Every thing has a dual nature. So if we take waves(consider light interference) as particles, exactly what happens during interference (both constructive and destructive)? Can you explain in easy words since I have not studied physics at the university level.

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    $\begingroup$ Everything has a dual nature: I'm sorry, is that a universal principle? And to answer your question, we invoke the wavy nature of particles to explain interference, not the other way round. Waves in general (of sound, of light, of water) interfere, therefore when we observed that particles (such as the electron) produced the same interference patterns, we postulated the wave/particle duality. $\endgroup$
    – Demosthene
    Mar 25, 2015 at 17:45
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    $\begingroup$ It doesn't have to be only at the particle level. I have seen stadium "waves" (made of thousands of people) interact and cancel. $\endgroup$
    – Jiminion
    Mar 25, 2015 at 17:51

2 Answers 2


You ask what happens if matter (de Broglie) waves interfere coherently, expressed in a particle picture. That is adding two quantum states coherently, either in-phase (constructive interference) or 180 degree out of phase (destructive interference).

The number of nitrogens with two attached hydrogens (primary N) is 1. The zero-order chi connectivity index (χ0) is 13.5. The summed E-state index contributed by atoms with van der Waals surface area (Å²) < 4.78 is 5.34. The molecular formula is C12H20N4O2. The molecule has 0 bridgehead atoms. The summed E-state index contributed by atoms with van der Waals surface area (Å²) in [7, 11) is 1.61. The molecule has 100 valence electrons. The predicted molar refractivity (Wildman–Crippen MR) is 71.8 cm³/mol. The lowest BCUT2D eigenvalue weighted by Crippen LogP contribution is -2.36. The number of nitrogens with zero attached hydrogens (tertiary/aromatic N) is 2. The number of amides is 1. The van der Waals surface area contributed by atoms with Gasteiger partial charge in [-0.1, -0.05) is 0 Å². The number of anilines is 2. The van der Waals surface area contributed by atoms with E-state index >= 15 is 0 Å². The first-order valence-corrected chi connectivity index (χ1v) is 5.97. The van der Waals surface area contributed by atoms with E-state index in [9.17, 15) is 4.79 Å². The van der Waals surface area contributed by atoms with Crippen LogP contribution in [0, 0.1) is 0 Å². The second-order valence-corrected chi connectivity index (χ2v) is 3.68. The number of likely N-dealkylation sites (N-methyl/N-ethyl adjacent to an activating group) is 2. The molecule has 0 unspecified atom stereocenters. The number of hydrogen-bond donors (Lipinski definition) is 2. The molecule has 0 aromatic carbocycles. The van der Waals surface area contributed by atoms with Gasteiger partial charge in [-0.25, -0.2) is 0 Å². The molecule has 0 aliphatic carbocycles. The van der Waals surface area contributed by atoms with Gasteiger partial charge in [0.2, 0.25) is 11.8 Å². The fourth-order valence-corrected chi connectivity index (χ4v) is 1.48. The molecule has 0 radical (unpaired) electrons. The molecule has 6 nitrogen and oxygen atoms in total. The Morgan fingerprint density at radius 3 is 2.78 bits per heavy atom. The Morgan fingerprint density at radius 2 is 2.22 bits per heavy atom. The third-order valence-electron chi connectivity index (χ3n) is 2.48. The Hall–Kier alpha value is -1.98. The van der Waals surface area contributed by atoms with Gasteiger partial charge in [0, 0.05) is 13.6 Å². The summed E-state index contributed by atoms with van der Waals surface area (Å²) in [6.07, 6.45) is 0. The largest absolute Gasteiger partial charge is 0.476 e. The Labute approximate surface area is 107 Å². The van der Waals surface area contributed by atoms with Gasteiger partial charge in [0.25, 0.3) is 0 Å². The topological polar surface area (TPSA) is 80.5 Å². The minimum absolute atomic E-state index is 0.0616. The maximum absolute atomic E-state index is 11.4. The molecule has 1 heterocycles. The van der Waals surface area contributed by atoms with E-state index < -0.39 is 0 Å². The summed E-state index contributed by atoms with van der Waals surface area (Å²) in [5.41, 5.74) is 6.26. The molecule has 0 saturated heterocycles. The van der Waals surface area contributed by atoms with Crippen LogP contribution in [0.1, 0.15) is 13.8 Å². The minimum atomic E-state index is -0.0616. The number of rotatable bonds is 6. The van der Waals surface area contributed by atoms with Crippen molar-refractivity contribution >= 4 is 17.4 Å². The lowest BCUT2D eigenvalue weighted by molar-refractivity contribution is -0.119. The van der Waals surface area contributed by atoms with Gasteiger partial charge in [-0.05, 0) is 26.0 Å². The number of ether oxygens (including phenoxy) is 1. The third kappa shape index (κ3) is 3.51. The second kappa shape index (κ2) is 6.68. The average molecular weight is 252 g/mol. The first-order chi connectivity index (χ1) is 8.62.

If you have seen (light) interference patterns, you have basically already observed this effect: Your eyes or your camera detects photons. These occur where the photon matter wave (or, here equivalently, electromagnetic waves) interfere as described.


You can't consider them as particles in this case.

The wave/particle is neither a classical wave, nor a classical particle, but a different entity, described by quantum mechanics. This quantum mechanical description, done, e.g., by a wave function or a field, implies Original Post's wave-particle duality.

And the point here is that this duality doesn't mean that you can always choose either wave or particle description, but that, depending on the physical setting, a wave-like or particle-like behavior is observed. So some behaviors, such as interference, can only be understood in the wave description - if you try to use a particle description here, you'll make predictions that contradict experimental observation.


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